Chapter six in Becoming a Better Teacher is titled “Portfolios: A Window into Students’ Thinking and Learning” and as soon as I read it, I was reminded of my seventh grade Language Arts teacher who had us work on portfolios throughout the year. To this day, I think it was my favourite year in English. It allowed me to write both creatively and technically, it allowed me practice with peer editing, and it allowed me to grow throughout the year and see my progress as a writer. Every year since then, I was disappointed to not have the same type of assignment.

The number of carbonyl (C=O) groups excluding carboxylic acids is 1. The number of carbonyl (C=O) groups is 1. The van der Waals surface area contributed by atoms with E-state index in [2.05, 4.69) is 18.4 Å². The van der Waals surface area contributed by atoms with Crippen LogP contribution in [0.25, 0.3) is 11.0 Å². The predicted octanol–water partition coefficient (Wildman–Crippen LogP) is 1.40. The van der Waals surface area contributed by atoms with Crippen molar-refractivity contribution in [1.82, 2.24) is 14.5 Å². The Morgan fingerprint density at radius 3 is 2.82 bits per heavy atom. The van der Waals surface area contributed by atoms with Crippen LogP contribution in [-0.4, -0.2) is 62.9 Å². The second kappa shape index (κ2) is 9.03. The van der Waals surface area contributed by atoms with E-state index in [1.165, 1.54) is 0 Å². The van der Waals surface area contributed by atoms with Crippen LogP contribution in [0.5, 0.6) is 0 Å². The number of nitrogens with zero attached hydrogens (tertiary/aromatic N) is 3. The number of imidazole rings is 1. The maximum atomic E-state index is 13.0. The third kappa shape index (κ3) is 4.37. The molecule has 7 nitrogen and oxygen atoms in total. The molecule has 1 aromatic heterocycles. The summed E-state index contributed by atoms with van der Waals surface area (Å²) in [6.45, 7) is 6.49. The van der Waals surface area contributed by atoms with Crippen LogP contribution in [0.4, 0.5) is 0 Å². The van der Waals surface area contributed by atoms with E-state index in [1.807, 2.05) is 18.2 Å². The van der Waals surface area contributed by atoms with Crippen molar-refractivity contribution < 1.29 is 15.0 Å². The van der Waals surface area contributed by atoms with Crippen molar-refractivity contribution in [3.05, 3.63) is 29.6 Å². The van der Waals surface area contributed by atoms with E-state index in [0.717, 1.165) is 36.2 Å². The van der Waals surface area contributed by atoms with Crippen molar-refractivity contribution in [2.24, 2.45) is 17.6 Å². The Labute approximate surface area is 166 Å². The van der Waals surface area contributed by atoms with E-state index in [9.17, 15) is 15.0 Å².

Portfolios of writing make sense for English, but they’re essentially just a collection of students’ best work, and can be used in most subjects with the proper guidelines and suggestions for included work.
To further tout the greatness of portfolios, they’re also an excellent way to view student growth and thus assess their learning in a natural and meaningful way.
I’ve been trying to think of how I can incorporate portfolios into my classroom, being a specialized program, and I think it will be difficult but worthwhile. The kids will have a change to improve their work by utilizing help from the teacher, collaborating with classmates, and their own self-reflection, all of which are exceedingly beneficial and aid in life skills and development.
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